Let’s say your best friend was visiting the area and you wanted to show them the best time ever. Where would you take them? Give us a little itinerary – say it was a week long trip, where would you eat, drink, visit, hang out, etc.
Wow – tough question! I’ve been in Atlanta for over 8 years now – it’s constantly evolving and the spots certainly change based on who I’m with (and COVID). But I recently moved to the West End and I love taking people around the neighborhood – Brunch at Babybird (a Ria’s Bluebird pop-up at Boggs Social and Supply), climbing at the newly opened and awesome Overlook Bouldering and Fitness, followed by beers at Monday Night Garage or Best End Brewery (don’t miss the Sicilian pizza)! Some other perfect days include: coffee and pastries from Little Tart in Krog Street Market followed by an Eastside Trail Beltline walk to shop at Ponce City Market; a picnic at Piedmont Park; or brews at Red’s Beer Garden followed by a double feature at the Starlight Drive-In.
Who else deserves some credit and recognition?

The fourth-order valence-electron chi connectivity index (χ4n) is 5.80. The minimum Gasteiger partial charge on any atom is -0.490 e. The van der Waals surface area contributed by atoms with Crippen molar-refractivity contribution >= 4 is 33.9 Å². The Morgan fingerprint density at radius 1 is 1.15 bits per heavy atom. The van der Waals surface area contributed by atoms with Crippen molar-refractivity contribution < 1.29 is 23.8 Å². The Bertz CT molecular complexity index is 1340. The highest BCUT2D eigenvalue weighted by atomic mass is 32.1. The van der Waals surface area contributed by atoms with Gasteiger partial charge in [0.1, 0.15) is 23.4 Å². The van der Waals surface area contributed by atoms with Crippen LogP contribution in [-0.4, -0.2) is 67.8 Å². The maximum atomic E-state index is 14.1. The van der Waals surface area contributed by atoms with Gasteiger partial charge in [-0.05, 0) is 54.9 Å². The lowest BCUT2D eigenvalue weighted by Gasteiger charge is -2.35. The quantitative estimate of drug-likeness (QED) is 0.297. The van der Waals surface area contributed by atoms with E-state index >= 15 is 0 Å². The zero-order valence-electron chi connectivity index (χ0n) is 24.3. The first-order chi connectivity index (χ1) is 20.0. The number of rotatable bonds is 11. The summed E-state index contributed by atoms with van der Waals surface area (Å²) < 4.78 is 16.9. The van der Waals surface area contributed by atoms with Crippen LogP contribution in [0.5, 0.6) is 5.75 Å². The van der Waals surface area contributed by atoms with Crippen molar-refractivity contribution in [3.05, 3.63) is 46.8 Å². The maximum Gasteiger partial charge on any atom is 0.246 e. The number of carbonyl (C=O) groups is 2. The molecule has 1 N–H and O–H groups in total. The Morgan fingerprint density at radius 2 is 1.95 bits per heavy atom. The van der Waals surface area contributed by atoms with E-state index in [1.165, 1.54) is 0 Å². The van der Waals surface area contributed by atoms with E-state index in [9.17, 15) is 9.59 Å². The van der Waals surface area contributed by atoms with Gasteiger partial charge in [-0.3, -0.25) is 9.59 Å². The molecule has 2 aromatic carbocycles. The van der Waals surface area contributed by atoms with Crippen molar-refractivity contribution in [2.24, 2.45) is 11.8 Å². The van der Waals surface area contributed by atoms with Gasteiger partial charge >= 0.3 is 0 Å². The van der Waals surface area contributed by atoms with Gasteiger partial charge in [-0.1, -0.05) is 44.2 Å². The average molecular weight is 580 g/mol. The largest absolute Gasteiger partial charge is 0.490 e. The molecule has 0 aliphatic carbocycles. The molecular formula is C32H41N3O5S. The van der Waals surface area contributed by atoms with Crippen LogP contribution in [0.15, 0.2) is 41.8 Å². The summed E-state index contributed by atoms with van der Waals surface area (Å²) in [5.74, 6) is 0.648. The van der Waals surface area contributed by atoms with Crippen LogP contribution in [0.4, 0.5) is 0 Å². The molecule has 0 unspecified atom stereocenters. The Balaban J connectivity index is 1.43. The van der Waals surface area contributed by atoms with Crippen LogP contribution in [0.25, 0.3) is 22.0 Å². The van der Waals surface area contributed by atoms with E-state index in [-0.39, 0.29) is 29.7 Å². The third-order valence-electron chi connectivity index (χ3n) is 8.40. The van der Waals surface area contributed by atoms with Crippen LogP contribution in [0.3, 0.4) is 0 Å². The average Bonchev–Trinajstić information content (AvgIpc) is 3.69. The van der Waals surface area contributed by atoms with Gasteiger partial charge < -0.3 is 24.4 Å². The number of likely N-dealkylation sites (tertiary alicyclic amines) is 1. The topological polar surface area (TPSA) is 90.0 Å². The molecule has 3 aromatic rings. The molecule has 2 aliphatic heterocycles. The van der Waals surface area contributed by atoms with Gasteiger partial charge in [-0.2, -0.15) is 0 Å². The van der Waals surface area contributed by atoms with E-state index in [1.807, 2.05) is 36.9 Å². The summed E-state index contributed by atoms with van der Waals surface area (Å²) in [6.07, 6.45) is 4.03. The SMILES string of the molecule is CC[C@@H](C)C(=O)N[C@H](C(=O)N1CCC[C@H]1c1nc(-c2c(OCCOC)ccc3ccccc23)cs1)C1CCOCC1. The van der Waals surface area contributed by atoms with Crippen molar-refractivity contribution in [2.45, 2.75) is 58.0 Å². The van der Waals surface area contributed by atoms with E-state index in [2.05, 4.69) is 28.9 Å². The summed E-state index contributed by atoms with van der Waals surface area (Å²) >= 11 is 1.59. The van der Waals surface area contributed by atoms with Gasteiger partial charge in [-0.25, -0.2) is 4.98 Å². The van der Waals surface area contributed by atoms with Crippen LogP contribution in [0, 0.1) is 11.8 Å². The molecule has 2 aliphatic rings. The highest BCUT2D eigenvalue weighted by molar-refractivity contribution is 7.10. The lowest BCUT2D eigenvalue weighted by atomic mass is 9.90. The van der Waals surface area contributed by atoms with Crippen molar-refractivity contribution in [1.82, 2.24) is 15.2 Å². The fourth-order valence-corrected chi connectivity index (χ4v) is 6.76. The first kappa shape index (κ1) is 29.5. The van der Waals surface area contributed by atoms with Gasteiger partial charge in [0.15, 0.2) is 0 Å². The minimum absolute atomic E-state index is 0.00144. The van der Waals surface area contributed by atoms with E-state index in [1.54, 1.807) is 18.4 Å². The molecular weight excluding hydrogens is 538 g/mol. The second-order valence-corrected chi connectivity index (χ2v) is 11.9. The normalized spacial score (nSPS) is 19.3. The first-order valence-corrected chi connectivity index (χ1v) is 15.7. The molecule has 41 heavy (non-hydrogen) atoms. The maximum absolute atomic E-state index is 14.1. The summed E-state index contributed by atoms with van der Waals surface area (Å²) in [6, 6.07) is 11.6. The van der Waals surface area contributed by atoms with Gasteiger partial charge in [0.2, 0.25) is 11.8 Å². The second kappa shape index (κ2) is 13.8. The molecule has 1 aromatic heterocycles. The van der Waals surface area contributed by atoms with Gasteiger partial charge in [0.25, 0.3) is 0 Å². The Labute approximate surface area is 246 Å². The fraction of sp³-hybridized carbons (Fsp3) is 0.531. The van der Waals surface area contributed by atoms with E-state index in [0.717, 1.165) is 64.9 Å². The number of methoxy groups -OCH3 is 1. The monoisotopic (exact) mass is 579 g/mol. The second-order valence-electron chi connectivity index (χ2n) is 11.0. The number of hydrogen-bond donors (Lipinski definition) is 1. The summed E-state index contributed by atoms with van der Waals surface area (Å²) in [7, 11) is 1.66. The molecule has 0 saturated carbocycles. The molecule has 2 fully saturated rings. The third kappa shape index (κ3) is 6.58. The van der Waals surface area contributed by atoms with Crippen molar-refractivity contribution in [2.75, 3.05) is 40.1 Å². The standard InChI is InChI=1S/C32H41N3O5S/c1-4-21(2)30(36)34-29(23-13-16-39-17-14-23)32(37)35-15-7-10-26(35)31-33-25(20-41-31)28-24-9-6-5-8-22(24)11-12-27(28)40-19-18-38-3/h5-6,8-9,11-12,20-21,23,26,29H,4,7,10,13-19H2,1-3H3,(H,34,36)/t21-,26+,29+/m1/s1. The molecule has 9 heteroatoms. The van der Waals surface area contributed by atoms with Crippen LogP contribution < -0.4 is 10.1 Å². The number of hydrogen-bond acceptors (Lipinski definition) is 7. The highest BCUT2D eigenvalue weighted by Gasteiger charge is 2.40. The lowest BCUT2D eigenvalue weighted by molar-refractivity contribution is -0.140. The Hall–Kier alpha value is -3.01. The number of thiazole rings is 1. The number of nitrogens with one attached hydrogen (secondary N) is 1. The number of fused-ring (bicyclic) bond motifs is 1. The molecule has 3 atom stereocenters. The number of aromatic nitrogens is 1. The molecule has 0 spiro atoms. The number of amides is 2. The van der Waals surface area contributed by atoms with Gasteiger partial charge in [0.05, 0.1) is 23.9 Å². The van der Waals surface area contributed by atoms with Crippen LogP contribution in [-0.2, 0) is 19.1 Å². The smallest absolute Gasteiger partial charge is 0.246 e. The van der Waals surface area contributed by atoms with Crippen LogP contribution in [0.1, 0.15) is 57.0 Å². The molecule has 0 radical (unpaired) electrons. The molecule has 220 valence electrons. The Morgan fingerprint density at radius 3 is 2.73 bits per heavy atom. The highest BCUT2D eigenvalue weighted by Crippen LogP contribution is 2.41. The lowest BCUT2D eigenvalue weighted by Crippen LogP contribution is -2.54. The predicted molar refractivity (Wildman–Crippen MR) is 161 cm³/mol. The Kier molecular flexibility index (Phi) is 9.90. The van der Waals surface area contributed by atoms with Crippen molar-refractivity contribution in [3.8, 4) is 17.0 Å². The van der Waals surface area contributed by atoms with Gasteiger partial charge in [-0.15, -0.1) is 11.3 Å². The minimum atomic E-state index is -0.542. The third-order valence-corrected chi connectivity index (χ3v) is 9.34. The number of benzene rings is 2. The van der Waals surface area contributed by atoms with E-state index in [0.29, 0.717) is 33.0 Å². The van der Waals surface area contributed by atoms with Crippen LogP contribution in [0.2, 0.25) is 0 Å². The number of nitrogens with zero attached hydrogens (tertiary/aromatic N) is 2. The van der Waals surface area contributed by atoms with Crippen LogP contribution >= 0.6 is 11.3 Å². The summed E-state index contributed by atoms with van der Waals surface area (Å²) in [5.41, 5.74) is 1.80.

I owe a tremendous amount of my success to Meaghan Kennedy and the Orange Sparkle Ball team. When I was hired at Orange Sparkle Ball and their sister non-profit Spark Corps, I was fresh out of Industrial Design school at Georgia Tech. In the first months of starting, I was given the opportunity to interface with large corporate clients 1:1, find opportunities and pitch for new business; write and define my own project scopes, budgets, and proposals; and give my opinion on the direction of the company. I think this is a hugely underrated trait of employers, especially in the consulting space. To be told so early on that my opinion is valuable and to be trusted with the weight of the company really shaped my professional view of myself. I was trained quickly to have an opinion and to speak up, even in situations when I did not feel like the most informed person in the room. At Orange Sparkle Ball, we trust our clients are the subject matter experts and we are there to poke holes in the process and push the vision forward. One of the greatest assets in my work is being removed from the project to be able to look at the content from the perspective of less informed audiences. Several years ago I would not have viewed this as an asset and would have sat quietly until I had the perfect thing to say which really slows down innovative processes. I also have to shoutout my parents Steve and Susan Touchton for teaching my brother and me that if you approach life and all people with empathy and kindness and you are always working the hardest that you can, you never have anything to apologize for. I believe these lessons gave me the confidence to approach life with passion and ambition without the need to be competitive or “the best.”